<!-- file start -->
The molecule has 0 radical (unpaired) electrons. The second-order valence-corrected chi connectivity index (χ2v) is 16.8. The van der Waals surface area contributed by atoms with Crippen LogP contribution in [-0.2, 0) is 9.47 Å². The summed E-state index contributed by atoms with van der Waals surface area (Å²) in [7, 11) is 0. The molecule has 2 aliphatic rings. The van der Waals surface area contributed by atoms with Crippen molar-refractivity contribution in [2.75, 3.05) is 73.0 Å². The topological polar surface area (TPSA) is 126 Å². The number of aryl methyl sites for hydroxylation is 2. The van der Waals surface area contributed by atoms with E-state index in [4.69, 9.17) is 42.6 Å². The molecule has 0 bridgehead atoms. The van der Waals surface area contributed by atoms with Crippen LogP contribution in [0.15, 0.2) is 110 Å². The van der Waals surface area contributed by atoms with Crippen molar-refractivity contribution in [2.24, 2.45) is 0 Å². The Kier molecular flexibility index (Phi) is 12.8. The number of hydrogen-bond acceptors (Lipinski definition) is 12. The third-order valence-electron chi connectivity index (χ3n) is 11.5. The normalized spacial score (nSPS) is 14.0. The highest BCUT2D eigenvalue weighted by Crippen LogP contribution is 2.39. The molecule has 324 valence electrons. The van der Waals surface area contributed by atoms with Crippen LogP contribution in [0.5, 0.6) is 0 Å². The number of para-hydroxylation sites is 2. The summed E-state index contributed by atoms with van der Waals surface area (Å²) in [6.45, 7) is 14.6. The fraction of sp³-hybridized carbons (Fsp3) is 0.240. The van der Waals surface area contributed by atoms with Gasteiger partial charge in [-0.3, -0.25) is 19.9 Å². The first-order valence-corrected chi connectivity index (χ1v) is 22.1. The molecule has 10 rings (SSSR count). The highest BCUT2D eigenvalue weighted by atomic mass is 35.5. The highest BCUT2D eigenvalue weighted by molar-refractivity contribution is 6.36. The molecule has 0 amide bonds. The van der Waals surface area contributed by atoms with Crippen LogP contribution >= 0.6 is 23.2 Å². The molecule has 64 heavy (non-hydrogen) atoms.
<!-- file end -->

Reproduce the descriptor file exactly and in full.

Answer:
The molecule has 0 radical (unpaired) electrons. The second-order valence-corrected chi connectivity index (χ2v) is 16.8. The van der Waals surface area contributed by atoms with Crippen LogP contribution in [-0.2, 0) is 9.47 Å². The summed E-state index contributed by atoms with van der Waals surface area (Å²) in [7, 11) is 0. The molecule has 2 aliphatic rings. The van der Waals surface area contributed by atoms with Crippen molar-refractivity contribution in [2.75, 3.05) is 73.0 Å². The topological polar surface area (TPSA) is 126 Å². The number of aryl methyl sites for hydroxylation is 2. The van der Waals surface area contributed by atoms with E-state index in [4.69, 9.17) is 42.6 Å². The molecule has 0 bridgehead atoms. The van der Waals surface area contributed by atoms with Crippen LogP contribution in [0.15, 0.2) is 110 Å². The van der Waals surface area contributed by atoms with Crippen molar-refractivity contribution in [2.24, 2.45) is 0 Å². The Kier molecular flexibility index (Phi) is 12.8. The number of hydrogen-bond acceptors (Lipinski definition) is 12. The third-order valence-electron chi connectivity index (χ3n) is 11.5. The normalized spacial score (nSPS) is 14.0. The highest BCUT2D eigenvalue weighted by Crippen LogP contribution is 2.39. The molecule has 324 valence electrons. The van der Waals surface area contributed by atoms with Crippen LogP contribution in [0.5, 0.6) is 0 Å². The number of para-hydroxylation sites is 2. The summed E-state index contributed by atoms with van der Waals surface area (Å²) in [6.45, 7) is 14.6. The fraction of sp³-hybridized carbons (Fsp3) is 0.240. The van der Waals surface area contributed by atoms with Gasteiger partial charge in [-0.3, -0.25) is 19.9 Å². The first-order valence-corrected chi connectivity index (χ1v) is 22.1. The molecule has 10 rings (SSSR count). The highest BCUT2D eigenvalue weighted by atomic mass is 35.5. The highest BCUT2D eigenvalue weighted by molar-refractivity contribution is 6.36. The molecule has 0 amide bonds. The van der Waals surface area contributed by atoms with Crippen LogP contribution >= 0.6 is 23.2 Å². The molecule has 64 heavy (non-hydrogen) atoms.